Artificial Eye Corrects Astigmatism, Focuses on Objects Automatically

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Researchers developed an artificial eye that can autocorrect astigmatism – or blurry vision – and focus on near and far objects much like a healthy human eye.

The nanoengineered eye, which combines a “metalens” with artificial muscle technology, bests its human counterpart in some instances, for instance by overcoming image shift and “healing” cases of astigmatism. In human beings, astigmatism occurs when the eyeball loses its round shape and bends light in a way that makes images blurry.

Normally, a person with astigmatism will require contact lenses, glasses or surgery to return the eye to normal functioning.

The metalens (made of silicon) mounted on a polymer film, without electrodes. Credit: Capasso Lab/Harvard SEAS

“This research combines breakthroughs in artificial muscle technology with metalens technology to create a tunable metalens that can change its focus in real time, just like the human eye,” said lead author Alan She, a graduate student the Harvard John A. Paulson School of Engineering and Applied Sciences (SEAS).

“We go one step further to build the capability of dynamically correcting for aberrations such as astigmatism and image shift, which the human eye cannot naturally do,” added She.

The complex eye will have use for a wide range of applications, “including cell phone cameras, eyeglasses and virtual and augmented reality hardware,” said senior author Federico Capasso. “It also shows the possibility of future optical microscopes, which operate fully electronically and can correct many aberrations simultaneously.”

Mega-sizing the Metalens

Prior research into metalenses had created devices that were extremely small, no larger than a bread crumb. To get from the tiny structure of prior lenses, the Harvard researchers went mega on the metalens.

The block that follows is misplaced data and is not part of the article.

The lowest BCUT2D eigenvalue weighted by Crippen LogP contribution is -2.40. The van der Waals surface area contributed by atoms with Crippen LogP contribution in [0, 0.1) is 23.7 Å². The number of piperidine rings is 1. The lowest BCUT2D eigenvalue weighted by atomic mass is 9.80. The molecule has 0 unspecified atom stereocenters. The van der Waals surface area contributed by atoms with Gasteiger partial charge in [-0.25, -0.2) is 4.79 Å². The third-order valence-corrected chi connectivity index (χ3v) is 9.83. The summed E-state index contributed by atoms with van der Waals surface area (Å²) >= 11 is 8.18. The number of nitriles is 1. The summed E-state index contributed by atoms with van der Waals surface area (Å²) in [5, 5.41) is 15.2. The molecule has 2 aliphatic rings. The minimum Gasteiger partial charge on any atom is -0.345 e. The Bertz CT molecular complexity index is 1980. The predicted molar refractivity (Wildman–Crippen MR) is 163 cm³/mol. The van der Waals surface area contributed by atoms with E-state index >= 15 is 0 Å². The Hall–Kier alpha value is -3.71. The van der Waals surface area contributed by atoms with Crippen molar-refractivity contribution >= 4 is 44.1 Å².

“Because the nanostructures are so small, the density of information in each lens is incredibly high,” said She. “If you go from a 100 micron-sized lens to a centimeter-sized lens, you will have increased the information required to describe the lens by 10,000. Whenever we tried to scale-up the lens, the file size of the design alone would balloon up to gigabytes or even terabytes.”

By writing new software, the researchers were able to overcome this challenge – and maintain a manageable metalens even as they built it to a centimeter or more in diameter.

For the next step, researchers took another cue from the human eye. They attached the metalens to an artificially developed muscle, essentially mimicking how the lens of the human eye is centered among finely tuned muscles that can manipulate the eye lens to change its shape and focus.

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The researchers used an artificial muscle known as an elastomer that would allow light to travel through it to the lens. The researchers could control the elastomer, and how it moved or focused the artificial eye, by applying an electrical current.

They found that the lens could fix astigmatism, focus and conduct image shift all at the same time.

“All optical systems with multiple components — from cameras to microscopes and telescopes — have slight misalignments or mechanical stresses on their components, depending on the way they were built and their current environment, that will always cause small amounts of astigmatism and other aberrations, which could be corrected by an adaptive optical element,” said She.

“Because the adaptive metalens is flat, you can correct those aberrations and integrate different optical capabilities onto a single plane of control,” She added.

The study appeared in the journal Science Advances.

Richard Scott

Richard Scott is a health care reporter focusing on health policy and public health. Richard keeps tabs on national health trends from his Philadelphia location and is an active member of the Association of Health Care Journalists.